The Victorian Sage

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Tag: niall ferguson

The Work-worship Nexus: Niall Ferguson’s Civilization (2011)

I have been reading historian Niall Ferguson’s latest book Civilization: The West and the Rest (2011), an exploration into the reasons western Europe began to dominate the world from 1500AD, and later America continued the western heritage and hegemony, and the reasons why this domination appears to be coming to an end, threatened economically by China, and physically by Islamic Jihadism. The first threat isn’t really so bad, as Ferguson considers China to be reasonably westernized, more western than the current crop of westerners themselves, in some respects. With their emphasis on hard work and thrift, the Chinese are a sort of neo-protestant people. And Ferguson reports with glee on the growing number of actual Protestants, and to a lesser extent Catholics, in China. He has a case study, one Hanping Zhang, a big deal in the pen-manufacturing industry. Zhang is a Christian, and likes to employ Christians: “he knows he can trust his fellow Christians, because he knows they are both hard working and honest” (285). Meanwhile, the nominal “west” is becoming godless and consequently lazy – “Europeans not only work less; they pray less” (266). Ferguson is very insistent on the work-worship nexus.

Niall Ferguson

At the book’s close, Ferguson writes: “maybe the real threat is posed not by the rise of China, Islam, or CO2 omissions, but by our own loss of faith in the civilization we inherited from our ancestors” (325). At this point, Ferguson has linked civilization so closely with Protestant Christianity as to create the impression that “this loss of faith” (and that particular phraseology reinforces it) is explicitly religious, and that until we rediscover religion, we cannot hope to fend off the Yellow and Brown Perils. Now, it does not appear that Ferguson himself is religious. Religion to him is a social convenience. It is not quite an opium of the people, as that drug causes physical lethargy – religion prescribes moral and political quietism but dutiful industriousness. This attitude has been hanging on for centuries now. It is a long time since intellectuals like Ferguson actually believed in religion, but there have always been those who wished to prescribe it for the masses. John Stuart Mill took this up in 1873:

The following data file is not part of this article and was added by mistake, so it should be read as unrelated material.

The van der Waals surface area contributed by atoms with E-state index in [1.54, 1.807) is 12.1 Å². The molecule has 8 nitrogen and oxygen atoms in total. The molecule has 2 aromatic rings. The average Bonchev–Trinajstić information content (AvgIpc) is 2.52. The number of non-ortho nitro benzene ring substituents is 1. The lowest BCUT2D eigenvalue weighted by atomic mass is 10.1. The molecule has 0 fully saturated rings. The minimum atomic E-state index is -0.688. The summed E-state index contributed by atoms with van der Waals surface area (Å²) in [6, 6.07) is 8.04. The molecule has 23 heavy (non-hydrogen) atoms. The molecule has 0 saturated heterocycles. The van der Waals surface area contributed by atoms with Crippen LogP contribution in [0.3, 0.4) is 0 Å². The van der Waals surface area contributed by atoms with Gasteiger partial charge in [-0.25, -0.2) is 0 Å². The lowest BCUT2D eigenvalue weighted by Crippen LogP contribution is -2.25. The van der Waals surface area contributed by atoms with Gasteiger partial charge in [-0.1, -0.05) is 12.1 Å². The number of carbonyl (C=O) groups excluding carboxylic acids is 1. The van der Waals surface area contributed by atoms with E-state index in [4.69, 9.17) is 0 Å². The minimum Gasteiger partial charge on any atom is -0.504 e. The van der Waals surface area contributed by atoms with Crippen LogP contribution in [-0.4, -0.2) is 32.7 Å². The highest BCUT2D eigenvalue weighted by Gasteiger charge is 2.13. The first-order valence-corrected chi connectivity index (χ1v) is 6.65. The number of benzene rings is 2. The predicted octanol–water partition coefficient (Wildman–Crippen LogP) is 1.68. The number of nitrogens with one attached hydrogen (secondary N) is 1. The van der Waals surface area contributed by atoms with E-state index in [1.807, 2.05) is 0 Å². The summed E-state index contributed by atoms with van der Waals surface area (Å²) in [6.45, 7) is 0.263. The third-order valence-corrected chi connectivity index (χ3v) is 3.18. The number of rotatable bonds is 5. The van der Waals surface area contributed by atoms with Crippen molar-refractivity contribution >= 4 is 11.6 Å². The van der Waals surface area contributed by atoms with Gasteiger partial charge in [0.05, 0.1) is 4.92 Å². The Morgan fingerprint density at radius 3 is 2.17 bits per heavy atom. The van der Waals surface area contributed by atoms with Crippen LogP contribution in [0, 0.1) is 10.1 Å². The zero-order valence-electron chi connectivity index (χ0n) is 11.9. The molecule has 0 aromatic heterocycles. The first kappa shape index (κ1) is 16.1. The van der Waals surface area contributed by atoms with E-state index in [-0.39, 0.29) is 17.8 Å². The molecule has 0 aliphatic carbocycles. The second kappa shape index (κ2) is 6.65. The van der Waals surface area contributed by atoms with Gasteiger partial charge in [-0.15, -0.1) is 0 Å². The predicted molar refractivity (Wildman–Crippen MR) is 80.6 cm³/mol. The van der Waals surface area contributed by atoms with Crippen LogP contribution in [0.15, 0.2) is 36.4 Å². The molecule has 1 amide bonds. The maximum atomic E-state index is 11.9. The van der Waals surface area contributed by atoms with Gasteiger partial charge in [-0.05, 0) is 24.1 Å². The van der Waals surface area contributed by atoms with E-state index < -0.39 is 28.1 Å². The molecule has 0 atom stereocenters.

On religion in particular the time appears to me to have come when it is the duty of all who, being qualified in point of knowledge, have on mature consideration satisfied themselves that the current opinions are not only false but hurtful, and to make their dissent known […] The world would be astonished if it knew how great a proportion of its brightest ornaments – of those most distinguished even in popular estimation for wisdom and virtue – are complete sceptics in religion. (Autobiography)

Yet the issue drags on. There are always a few ready to speak for religion, and there is always a public to hear them. As long as Ferguson and the like are content with the sham of religion, the sham will perpetuate itself among certain sectors of the public, with considerable politico-moral consequences for western society at large. Synonomizing “western” and “protestant”, Ferguson is able to give the protestant ethic credit for everything that occurs in the western world, just as he now attempts to give it credit for China’s progress. Religion has hitched onto too many trains already, though, and we would do well to remember all those great ornaments who have gone on without religion or in spite of religion, but who haven’t had the stomach to expressly and openly fight it. Much less praiseworthy are those like Ferguson who wish to carry on with the old forms, now far past their sell-by date, when their greatest effect is to alienate the more intelligent and thoughtful members of society from those in whom discrimation or sincerity is secondary to convenience, conformism, complacency and moral self-indulgence, while pandering to and encouraging the latter.

Niall Ferguson, Civilization: The West and the Rest (Allen Lane [Penguin]: London, 2011).

21st-century Sage: Niall Ferguson and the Western Malaise